Some people think that any photo post-processing in software alters the reality, because it changes the “truth” recorded by the camera. This article explains why this is not true. In short, what camera records is simply not the “truth”, because a camera sensor is not nearly identical to a human eye. Moreover, unless you shoot in RAW, what camera delivers is not even what the sensor sees: it has already been processed in camera software!
First of all, there are no “true” photographs. How would you define them? Let’s say the “true” photos show exactly what a human sees. But even human vision is variable! Different people see the world in various ways: there is color blindness etc… Thus, we are missing the reference “true” photograph definition at the first place, it does not exist!
Next, the camera “sees” with its sensor, and people – with their eyes. Do you really think that modern camera sensors can compare to human eyes?.. Fortunately, no. Not even nearly. Otherwise we would be in trouble. Have you seen the famous movie The Terminator? That’s what will probably happen when technology approaches the natural perfection. Nowadays a human eye is much more capable than a camera sensor. It adapts to changing lighting conditions faster and better, compensates color shifts better, perceives a much larger dynamic range, etc. A camera sensor does its best to perform similarly, but it cannot compete with the nature.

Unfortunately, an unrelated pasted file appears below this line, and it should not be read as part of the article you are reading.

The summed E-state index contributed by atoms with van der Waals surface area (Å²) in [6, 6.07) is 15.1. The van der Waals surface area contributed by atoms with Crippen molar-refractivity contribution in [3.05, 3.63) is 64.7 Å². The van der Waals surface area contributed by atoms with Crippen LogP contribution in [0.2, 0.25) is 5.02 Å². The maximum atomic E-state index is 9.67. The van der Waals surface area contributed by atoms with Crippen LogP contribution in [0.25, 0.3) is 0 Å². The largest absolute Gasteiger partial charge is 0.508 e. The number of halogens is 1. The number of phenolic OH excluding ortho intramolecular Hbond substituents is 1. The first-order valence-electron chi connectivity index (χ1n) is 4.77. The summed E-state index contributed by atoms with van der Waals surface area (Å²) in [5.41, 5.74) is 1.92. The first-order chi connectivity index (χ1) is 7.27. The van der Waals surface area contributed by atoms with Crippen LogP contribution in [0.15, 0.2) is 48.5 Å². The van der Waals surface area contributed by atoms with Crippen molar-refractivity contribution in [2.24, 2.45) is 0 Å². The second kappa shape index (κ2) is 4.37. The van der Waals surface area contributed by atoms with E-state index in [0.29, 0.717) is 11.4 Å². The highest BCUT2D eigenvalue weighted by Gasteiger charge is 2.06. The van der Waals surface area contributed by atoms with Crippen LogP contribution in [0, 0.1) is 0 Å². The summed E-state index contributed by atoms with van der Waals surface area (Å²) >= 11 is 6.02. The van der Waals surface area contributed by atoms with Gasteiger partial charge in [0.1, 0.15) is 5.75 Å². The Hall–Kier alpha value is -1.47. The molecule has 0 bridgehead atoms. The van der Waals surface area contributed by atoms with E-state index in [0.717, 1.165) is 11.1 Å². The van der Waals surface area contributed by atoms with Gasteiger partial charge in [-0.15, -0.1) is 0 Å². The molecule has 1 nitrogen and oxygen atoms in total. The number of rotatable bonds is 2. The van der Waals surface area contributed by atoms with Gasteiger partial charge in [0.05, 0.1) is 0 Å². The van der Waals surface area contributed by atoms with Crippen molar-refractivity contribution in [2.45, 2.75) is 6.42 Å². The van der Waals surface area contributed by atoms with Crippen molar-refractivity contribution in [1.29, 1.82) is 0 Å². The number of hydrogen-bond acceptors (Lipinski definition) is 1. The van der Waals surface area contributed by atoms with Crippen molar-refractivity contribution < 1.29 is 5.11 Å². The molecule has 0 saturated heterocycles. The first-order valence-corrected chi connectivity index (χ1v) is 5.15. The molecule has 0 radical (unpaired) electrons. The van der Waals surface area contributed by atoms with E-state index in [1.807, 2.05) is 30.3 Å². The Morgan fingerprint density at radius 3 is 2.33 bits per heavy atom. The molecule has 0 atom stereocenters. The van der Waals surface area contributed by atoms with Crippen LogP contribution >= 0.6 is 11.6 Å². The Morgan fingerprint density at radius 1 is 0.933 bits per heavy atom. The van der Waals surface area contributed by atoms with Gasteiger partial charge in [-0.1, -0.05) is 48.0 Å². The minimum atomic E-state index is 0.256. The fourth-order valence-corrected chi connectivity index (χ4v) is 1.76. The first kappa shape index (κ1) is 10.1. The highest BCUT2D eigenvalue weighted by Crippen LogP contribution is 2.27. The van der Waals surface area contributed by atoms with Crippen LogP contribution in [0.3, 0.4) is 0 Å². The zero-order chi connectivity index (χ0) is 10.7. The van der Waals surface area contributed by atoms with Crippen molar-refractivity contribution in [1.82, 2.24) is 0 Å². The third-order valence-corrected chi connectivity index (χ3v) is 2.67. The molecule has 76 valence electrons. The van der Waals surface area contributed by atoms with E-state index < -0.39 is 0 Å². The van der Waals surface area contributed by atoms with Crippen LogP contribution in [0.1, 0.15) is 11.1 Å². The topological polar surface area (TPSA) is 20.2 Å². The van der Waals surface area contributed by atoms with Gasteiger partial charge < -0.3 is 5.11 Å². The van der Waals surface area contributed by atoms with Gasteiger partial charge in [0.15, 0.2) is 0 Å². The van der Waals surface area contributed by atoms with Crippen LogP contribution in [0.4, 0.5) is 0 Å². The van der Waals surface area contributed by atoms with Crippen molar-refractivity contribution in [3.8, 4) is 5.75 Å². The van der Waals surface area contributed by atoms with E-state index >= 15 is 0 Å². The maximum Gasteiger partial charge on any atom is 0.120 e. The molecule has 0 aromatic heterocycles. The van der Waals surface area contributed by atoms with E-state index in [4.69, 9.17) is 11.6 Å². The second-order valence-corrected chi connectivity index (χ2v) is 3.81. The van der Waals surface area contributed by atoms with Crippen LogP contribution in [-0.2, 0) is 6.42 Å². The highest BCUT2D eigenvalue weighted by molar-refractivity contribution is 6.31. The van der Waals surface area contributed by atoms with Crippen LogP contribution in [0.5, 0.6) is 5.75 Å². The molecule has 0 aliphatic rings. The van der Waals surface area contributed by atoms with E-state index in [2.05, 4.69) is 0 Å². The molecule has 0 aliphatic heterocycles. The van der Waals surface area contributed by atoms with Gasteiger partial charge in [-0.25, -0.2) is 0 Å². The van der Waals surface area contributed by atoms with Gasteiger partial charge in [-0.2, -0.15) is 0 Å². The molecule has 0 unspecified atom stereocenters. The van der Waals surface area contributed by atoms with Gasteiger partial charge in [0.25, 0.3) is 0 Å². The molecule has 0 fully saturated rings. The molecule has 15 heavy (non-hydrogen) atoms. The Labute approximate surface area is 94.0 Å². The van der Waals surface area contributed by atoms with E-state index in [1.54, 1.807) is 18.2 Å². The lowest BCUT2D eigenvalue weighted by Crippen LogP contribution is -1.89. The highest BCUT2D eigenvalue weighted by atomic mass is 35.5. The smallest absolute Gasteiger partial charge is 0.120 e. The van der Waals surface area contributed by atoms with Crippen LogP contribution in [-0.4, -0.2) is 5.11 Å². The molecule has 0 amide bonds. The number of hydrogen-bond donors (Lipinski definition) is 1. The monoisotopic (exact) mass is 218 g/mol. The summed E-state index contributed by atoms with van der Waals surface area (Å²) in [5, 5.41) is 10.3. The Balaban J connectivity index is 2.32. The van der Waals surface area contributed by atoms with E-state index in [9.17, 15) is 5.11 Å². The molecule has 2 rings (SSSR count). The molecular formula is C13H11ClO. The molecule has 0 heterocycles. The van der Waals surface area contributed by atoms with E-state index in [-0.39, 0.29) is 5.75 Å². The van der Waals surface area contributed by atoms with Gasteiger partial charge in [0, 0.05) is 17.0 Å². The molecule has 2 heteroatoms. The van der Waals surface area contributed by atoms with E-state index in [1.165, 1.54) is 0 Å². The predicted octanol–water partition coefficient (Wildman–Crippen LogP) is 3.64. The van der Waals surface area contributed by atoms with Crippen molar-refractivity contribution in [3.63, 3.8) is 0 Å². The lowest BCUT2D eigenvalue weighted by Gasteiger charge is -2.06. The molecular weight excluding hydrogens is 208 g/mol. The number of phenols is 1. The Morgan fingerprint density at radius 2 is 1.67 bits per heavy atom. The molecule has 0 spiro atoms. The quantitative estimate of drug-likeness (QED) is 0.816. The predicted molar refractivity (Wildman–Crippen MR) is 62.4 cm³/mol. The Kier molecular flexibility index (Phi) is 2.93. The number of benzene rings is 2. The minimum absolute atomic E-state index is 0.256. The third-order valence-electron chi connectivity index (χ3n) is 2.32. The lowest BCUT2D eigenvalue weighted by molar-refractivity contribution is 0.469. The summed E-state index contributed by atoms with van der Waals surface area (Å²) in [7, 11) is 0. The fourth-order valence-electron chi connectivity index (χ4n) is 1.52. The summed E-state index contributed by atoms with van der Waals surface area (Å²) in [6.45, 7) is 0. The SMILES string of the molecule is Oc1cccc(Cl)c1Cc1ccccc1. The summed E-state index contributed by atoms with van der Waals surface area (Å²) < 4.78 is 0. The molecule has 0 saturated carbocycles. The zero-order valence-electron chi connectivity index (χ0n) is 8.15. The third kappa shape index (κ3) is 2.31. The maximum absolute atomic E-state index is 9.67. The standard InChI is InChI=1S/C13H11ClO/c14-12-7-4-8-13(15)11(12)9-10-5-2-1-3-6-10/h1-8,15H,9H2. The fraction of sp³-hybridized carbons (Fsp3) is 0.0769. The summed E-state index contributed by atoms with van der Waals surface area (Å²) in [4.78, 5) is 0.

You took a shot. The sensor collected visual information, as much as it could, and transformed it to digital form. What happens next? If you are shooting in the RAW format, you will get this data as is (more or less), and then process it in software to create a photograph. However, if you shoot in a different format, the camera will process the raw image data internally to generate the photograph. The camera software will try to optimize the data, to make a nicer photo… Just like Photo Sense does! Thus, unless you shoot in RAW, you are already using photo enhancement software inside the camera, if you wish it or not! And unless you have a high-level camera capable of shooting in RAW, you cannot even see what the camera sensor actually sees! All photos the camera gives you have already been optimized in software to look better!
Hence, can we speak about the “true” photograph coming from a camera as a JPEG image? Of course not! The “truth” has been altered twice on this image’s way: first, it was perceived by the sensor in its own way, and second, it was optimized by the in-camera software. Post-processing is often necessary to correct the camera’s mistakes and let photos look realistic. Software post-processing is not only for making photos more vivid, its original goal is to make them realistic!